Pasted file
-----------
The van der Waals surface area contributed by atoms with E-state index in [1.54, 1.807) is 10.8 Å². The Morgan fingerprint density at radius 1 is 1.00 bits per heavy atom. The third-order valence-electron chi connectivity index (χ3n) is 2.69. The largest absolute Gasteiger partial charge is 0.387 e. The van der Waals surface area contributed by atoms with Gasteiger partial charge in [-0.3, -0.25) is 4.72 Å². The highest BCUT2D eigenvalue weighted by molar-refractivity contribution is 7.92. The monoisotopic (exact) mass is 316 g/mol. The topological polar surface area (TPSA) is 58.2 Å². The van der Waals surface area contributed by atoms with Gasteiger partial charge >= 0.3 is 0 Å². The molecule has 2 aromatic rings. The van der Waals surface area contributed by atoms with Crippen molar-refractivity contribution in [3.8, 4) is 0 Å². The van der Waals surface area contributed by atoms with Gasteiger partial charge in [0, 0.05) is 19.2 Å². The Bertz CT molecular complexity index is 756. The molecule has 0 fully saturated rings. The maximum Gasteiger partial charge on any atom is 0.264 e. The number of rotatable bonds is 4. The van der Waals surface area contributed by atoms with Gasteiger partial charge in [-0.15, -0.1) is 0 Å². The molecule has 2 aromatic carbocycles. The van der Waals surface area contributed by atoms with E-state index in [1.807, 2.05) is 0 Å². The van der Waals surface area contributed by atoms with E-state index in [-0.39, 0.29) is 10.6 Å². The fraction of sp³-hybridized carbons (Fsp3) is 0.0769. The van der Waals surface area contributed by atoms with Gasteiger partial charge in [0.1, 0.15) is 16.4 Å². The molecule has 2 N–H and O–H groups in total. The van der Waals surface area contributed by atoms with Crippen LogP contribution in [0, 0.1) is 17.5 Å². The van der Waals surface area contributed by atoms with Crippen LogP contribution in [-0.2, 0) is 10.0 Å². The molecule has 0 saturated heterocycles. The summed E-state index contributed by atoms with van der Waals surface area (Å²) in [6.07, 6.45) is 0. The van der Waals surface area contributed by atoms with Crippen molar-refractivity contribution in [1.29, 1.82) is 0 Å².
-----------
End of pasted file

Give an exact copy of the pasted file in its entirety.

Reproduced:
The van der Waals surface area contributed by atoms with E-state index in [1.54, 1.807) is 10.8 Å². The Morgan fingerprint density at radius 1 is 1.00 bits per heavy atom. The third-order valence-electron chi connectivity index (χ3n) is 2.69. The largest absolute Gasteiger partial charge is 0.387 e. The van der Waals surface area contributed by atoms with Gasteiger partial charge in [-0.3, -0.25) is 4.72 Å². The highest BCUT2D eigenvalue weighted by molar-refractivity contribution is 7.92. The monoisotopic (exact) mass is 316 g/mol. The topological polar surface area (TPSA) is 58.2 Å². The van der Waals surface area contributed by atoms with Gasteiger partial charge >= 0.3 is 0 Å². The molecule has 2 aromatic rings. The van der Waals surface area contributed by atoms with Crippen molar-refractivity contribution in [3.8, 4) is 0 Å². The van der Waals surface area contributed by atoms with Gasteiger partial charge in [0, 0.05) is 19.2 Å². The Bertz CT molecular complexity index is 756. The molecule has 0 fully saturated rings. The maximum Gasteiger partial charge on any atom is 0.264 e. The number of rotatable bonds is 4. The van der Waals surface area contributed by atoms with Gasteiger partial charge in [-0.15, -0.1) is 0 Å². The molecule has 2 aromatic carbocycles. The van der Waals surface area contributed by atoms with E-state index in [1.807, 2.05) is 0 Å². The van der Waals surface area contributed by atoms with E-state index in [-0.39, 0.29) is 10.6 Å². The fraction of sp³-hybridized carbons (Fsp3) is 0.0769. The van der Waals surface area contributed by atoms with Gasteiger partial charge in [0.1, 0.15) is 16.4 Å². The molecule has 2 N–H and O–H groups in total. The van der Waals surface area contributed by atoms with Crippen LogP contribution in [0, 0.1) is 17.5 Å². The van der Waals surface area contributed by atoms with Crippen LogP contribution in [-0.2, 0) is 10.0 Å². The molecule has 0 saturated heterocycles. The summed E-state index contributed by atoms with van der Waals surface area (Å²) in [6.07, 6.45) is 0. The van der Waals surface area contributed by atoms with Crippen molar-refractivity contribution in [1.29, 1.82) is 0 Å².